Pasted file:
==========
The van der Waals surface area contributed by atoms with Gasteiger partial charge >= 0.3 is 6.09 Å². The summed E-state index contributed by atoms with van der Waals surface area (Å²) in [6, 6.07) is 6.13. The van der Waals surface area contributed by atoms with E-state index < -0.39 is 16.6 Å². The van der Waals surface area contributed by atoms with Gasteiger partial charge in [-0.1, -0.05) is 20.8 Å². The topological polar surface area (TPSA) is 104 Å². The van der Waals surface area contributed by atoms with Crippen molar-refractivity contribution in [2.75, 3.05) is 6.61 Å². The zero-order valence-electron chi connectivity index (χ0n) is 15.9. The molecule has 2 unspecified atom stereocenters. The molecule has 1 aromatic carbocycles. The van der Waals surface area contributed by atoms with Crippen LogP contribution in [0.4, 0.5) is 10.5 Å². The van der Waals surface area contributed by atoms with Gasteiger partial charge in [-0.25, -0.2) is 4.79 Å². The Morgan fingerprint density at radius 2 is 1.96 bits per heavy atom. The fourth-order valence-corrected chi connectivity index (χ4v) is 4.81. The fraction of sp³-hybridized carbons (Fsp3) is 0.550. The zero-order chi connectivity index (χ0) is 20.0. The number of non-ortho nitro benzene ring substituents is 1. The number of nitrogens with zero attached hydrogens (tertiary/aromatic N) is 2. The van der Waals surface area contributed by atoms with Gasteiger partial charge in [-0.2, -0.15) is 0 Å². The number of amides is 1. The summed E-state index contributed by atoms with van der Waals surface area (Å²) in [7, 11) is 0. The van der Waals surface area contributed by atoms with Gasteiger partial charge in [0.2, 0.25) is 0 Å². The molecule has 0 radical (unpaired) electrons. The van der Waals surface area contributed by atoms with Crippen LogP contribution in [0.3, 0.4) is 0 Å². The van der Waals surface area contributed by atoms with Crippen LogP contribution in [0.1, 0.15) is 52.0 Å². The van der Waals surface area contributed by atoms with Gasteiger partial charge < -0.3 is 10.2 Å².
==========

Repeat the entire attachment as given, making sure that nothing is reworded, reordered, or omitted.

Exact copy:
The van der Waals surface area contributed by atoms with Gasteiger partial charge >= 0.3 is 6.09 Å². The summed E-state index contributed by atoms with van der Waals surface area (Å²) in [6, 6.07) is 6.13. The van der Waals surface area contributed by atoms with E-state index < -0.39 is 16.6 Å². The van der Waals surface area contributed by atoms with Gasteiger partial charge in [-0.1, -0.05) is 20.8 Å². The topological polar surface area (TPSA) is 104 Å². The van der Waals surface area contributed by atoms with Crippen molar-refractivity contribution in [2.75, 3.05) is 6.61 Å². The zero-order valence-electron chi connectivity index (χ0n) is 15.9. The molecule has 2 unspecified atom stereocenters. The molecule has 1 aromatic carbocycles. The van der Waals surface area contributed by atoms with Crippen LogP contribution in [0.4, 0.5) is 10.5 Å². The van der Waals surface area contributed by atoms with Gasteiger partial charge in [-0.25, -0.2) is 4.79 Å². The Morgan fingerprint density at radius 2 is 1.96 bits per heavy atom. The fourth-order valence-corrected chi connectivity index (χ4v) is 4.81. The fraction of sp³-hybridized carbons (Fsp3) is 0.550. The zero-order chi connectivity index (χ0) is 20.0. The number of non-ortho nitro benzene ring substituents is 1. The number of nitrogens with zero attached hydrogens (tertiary/aromatic N) is 2. The van der Waals surface area contributed by atoms with Gasteiger partial charge in [-0.2, -0.15) is 0 Å². The number of amides is 1. The summed E-state index contributed by atoms with van der Waals surface area (Å²) in [7, 11) is 0. The van der Waals surface area contributed by atoms with Gasteiger partial charge in [0.2, 0.25) is 0 Å². The molecule has 0 radical (unpaired) electrons. The van der Waals surface area contributed by atoms with Crippen LogP contribution in [0.3, 0.4) is 0 Å². The van der Waals surface area contributed by atoms with Crippen LogP contribution in [0.1, 0.15) is 52.0 Å². The van der Waals surface area contributed by atoms with Gasteiger partial charge < -0.3 is 10.2 Å².